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Whitney coach always on the run

By: Cecil Conley, Sports Editor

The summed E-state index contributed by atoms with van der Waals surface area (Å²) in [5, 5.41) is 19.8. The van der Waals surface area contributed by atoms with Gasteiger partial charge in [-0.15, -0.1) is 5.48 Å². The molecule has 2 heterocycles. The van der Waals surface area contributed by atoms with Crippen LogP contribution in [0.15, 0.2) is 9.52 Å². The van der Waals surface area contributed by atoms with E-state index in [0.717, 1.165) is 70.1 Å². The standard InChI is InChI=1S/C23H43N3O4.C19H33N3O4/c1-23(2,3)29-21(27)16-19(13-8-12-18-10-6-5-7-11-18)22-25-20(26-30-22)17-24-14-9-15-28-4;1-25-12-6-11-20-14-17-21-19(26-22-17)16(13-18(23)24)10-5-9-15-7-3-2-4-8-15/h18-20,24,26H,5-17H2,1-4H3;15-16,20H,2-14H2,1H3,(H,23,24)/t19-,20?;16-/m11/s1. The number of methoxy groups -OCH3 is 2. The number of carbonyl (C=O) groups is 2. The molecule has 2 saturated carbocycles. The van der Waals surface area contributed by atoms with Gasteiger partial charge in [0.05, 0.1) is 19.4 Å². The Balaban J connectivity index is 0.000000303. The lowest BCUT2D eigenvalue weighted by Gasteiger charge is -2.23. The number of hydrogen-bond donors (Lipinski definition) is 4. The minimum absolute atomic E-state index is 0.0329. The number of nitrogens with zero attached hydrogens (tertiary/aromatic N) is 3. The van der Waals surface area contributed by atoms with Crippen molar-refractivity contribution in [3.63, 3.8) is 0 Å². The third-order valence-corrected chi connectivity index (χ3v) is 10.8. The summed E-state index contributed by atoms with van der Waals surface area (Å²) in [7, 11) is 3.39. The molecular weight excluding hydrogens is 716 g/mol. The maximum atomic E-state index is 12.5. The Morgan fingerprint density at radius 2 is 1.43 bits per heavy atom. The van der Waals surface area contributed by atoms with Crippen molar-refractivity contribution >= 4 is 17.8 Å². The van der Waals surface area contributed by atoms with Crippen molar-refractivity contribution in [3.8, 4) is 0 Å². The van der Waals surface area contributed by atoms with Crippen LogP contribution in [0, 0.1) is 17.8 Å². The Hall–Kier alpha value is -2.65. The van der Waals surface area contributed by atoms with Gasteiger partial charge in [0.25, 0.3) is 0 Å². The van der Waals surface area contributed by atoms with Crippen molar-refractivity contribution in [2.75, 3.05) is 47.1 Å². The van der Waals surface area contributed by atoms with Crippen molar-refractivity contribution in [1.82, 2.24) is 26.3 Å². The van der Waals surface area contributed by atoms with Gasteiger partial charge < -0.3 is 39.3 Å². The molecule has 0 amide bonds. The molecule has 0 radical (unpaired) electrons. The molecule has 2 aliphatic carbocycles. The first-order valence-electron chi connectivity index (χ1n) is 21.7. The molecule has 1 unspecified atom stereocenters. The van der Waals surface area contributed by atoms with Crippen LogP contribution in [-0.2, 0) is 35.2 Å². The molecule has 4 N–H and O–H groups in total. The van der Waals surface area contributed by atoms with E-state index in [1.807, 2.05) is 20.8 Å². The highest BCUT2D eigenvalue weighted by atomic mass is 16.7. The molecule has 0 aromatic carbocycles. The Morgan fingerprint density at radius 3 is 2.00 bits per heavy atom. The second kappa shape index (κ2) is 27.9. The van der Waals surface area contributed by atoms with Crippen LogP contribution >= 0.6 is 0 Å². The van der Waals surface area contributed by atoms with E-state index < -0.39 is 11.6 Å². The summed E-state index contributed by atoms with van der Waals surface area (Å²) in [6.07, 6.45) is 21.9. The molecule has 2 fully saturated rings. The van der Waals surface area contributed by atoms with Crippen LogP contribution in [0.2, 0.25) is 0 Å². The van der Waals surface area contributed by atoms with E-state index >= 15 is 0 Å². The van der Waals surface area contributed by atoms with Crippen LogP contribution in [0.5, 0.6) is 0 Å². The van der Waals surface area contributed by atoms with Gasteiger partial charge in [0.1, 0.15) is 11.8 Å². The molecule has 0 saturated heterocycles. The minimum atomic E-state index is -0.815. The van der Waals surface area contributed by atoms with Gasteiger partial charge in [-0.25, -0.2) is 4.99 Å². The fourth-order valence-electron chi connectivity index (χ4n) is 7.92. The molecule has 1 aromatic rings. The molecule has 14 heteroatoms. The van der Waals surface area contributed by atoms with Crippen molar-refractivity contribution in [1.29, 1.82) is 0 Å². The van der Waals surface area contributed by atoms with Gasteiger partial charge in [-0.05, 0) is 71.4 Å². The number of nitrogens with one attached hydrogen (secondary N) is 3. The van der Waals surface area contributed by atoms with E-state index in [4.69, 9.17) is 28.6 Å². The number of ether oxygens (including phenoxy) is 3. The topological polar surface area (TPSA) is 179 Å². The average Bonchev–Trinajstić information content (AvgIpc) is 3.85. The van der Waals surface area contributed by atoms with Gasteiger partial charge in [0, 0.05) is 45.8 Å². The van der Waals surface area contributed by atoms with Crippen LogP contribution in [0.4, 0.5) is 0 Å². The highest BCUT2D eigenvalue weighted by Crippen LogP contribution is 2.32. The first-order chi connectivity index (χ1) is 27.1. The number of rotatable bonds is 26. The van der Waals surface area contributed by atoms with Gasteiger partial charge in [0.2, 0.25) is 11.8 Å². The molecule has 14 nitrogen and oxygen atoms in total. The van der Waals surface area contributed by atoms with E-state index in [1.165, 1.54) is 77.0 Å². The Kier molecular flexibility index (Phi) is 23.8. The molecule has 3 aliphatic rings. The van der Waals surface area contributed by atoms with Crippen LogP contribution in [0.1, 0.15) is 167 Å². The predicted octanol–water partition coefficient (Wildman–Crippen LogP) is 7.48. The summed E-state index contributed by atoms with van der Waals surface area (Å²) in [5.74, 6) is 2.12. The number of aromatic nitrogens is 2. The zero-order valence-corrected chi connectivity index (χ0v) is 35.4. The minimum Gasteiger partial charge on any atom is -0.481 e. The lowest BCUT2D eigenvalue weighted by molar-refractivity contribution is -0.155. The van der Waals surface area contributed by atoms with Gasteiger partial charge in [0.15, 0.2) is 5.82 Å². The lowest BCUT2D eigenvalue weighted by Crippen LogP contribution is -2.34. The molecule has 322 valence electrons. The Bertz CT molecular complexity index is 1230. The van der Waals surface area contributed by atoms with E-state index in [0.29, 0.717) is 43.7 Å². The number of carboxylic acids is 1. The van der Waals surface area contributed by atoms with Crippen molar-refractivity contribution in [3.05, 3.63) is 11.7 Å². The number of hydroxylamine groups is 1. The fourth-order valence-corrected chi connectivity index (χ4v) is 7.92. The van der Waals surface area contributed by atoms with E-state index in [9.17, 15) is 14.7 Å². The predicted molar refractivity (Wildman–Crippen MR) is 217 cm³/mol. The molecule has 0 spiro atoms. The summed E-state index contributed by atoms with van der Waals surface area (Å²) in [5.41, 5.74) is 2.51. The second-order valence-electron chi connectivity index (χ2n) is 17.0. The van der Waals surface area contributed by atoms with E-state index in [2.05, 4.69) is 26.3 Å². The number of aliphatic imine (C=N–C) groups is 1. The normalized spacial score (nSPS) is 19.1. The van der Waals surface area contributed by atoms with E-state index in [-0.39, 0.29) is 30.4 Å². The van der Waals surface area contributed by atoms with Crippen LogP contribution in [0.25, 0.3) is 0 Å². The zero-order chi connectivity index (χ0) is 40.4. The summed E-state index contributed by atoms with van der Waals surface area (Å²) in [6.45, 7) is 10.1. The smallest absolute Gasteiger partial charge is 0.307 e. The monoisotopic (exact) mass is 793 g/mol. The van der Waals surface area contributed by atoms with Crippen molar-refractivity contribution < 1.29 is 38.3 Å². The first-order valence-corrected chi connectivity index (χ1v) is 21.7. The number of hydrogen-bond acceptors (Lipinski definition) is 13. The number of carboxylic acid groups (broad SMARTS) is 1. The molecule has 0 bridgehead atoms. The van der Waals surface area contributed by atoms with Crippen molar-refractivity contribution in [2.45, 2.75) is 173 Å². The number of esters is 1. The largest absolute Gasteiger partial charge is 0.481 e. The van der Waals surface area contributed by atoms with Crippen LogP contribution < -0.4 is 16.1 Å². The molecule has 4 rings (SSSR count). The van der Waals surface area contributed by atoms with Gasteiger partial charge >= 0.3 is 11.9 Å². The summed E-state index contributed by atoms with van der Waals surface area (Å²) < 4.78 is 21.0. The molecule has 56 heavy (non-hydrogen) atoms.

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Mark Snow has no idea why he entered the American River 50-mile run last April. Whitney High School’s cross country coach never went farther than 25 miles during his training for the event. Snow had never run a marathon, or even a half-marathon, when a friend talked him into going for 50. Snow had to juggle his training time with teaching and coaching the Wildcats track team. His days of running cross country at Riverside Community College and BYU did not do him much good. Snow never crossed the finish line, running out of gas after 41 miles. Even that was quite a feat. A lesson was learned, however. Snow said he started too fast, averaging 8 minutes a mile for the first 10. “I promised myself that I wouldn’t do that,” Snow said. “I would have finished if I hadn’t done that.” His months of training did not go to waste. Snow was ready to roll when his cross country runners began their summer workouts. So were the runners, even when the workouts were at 7 a.m. Snow changed his team’s summer schedule last year after holding training runs at 6 p.m. He thought the later time would provide a break from the heat. The runners took a break – literally. Very few attended. Snow switched to 7 a.m. last year and was surprised by the number of runners who were willing to sacrifice a few winks to train. The morning workouts continued this summer. Snow joined the runners during training sessions to keep an eye on them and gauge their progress. He will continue to run with them during the season if for no other reason than to make a point. “If I’m doing what they’re doing, then they’ll know that I won’t ask them to do anything that I won’t do,” he said. “It is really fun for me. I don’t think I could coach them if I didn’t run with them.” Training with the runners also allows Snow to figure out who is working hard and who is “dogging it.” “They have varying degrees of ability,” he said. “It’s helpful to run with them so I can evaluate them.” Snow is also determined to regain his running shape and training with the team provides him with an opportunity to do that. His teaching and coach schedule leaves him little spare time. He wants to try another 50-mile run. He will be ready once his ego heals from his first attempt. “I’m going to do it again, but probably not this year,” he joked.